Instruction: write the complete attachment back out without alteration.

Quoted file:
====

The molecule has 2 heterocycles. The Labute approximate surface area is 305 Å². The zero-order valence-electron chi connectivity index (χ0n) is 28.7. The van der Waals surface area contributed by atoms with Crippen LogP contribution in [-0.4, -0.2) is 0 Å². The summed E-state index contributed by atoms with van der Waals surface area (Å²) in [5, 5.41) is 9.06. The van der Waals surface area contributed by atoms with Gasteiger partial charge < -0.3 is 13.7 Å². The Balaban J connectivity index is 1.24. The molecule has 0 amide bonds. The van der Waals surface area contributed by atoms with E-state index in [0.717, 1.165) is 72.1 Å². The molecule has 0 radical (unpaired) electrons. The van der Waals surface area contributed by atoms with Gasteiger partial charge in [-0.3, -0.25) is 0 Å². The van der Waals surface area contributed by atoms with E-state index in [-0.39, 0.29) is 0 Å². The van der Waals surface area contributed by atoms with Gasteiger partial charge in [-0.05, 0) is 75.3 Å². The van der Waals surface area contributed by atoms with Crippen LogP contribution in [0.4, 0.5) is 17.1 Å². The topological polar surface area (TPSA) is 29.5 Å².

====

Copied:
The molecule has 2 heterocycles. The Labute approximate surface area is 305 Å². The zero-order valence-electron chi connectivity index (χ0n) is 28.7. The van der Waals surface area contributed by atoms with Crippen LogP contribution in [-0.4, -0.2) is 0 Å². The summed E-state index contributed by atoms with van der Waals surface area (Å²) in [5, 5.41) is 9.06. The van der Waals surface area contributed by atoms with Gasteiger partial charge < -0.3 is 13.7 Å². The Balaban J connectivity index is 1.24. The molecule has 0 amide bonds. The van der Waals surface area contributed by atoms with E-state index in [0.717, 1.165) is 72.1 Å². The molecule has 0 radical (unpaired) electrons. The van der Waals surface area contributed by atoms with Gasteiger partial charge in [-0.3, -0.25) is 0 Å². The van der Waals surface area contributed by atoms with E-state index in [-0.39, 0.29) is 0 Å². The van der Waals surface area contributed by atoms with Gasteiger partial charge in [-0.05, 0) is 75.3 Å². The van der Waals surface area contributed by atoms with Crippen LogP contribution in [0.4, 0.5) is 17.1 Å². The topological polar surface area (TPSA) is 29.5 Å².